Wednesday, October 29, 2008
How do you spell incompetence? (2)
The small controversy surrounding Openspace sims makes me think of an easy comparison in the telecommunications industry at home, in Canada.
By selling a product, not limiting its use and cracking down on its customers, the giant company called Bell Canada alienated many people. Bell offered unlimited Internet access to its mobile phone users but put arbitrary restriction clauses in the contracts. In fact, this made people pay for unlimited use without granting them actual limitless service. Once some mobile phone customers started to use their wireless connection as an unlimited one, they were told that they were not expected to do so.
In a way, Linden Labs' decision to unilaterally upgrade Openspace sims to Class 5 by telling people that they were overusing them is comparable. It offered something that was too good to be true. It made estate ownership easy but did not put limits that would prevent people from adding textures, scripts and objects once there was enough to eat up the sim's performance.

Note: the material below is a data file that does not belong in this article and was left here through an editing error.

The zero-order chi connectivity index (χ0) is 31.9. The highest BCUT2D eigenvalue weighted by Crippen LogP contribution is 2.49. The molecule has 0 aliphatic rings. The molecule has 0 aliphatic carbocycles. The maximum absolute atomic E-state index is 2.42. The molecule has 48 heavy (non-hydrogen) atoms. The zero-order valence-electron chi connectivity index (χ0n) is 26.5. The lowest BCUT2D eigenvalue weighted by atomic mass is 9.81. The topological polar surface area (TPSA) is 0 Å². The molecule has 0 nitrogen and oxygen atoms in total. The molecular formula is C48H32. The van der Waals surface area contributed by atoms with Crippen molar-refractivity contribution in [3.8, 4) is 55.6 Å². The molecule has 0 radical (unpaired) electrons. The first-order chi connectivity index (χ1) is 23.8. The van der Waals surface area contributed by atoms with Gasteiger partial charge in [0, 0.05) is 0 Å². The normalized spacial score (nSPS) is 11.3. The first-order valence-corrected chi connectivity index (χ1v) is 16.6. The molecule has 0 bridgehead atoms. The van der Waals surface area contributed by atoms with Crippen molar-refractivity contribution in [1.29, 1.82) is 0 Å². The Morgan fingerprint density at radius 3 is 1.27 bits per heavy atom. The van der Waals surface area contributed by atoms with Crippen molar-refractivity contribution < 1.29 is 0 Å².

It would have made sense to cap the use of a sim's resources instead of slapping everyone with a forced upgrade. This is yet again an example of lack of foresight from the Lindens.
Here is some of that foresight they badly need: Bell Canada is one of the most despised brands in Canada because it has historically treated its customers in such a way. As soon as competition started offering a credible alternative for home phone services, customers left in droves. On a national level. They took their Internet and television services to the competition's attractive bundles and are now enjoying better customer service.
I ask this for a second time: How do you spell incompetence?
I suggest this answer: an L, an I, an N, a D, an E and another N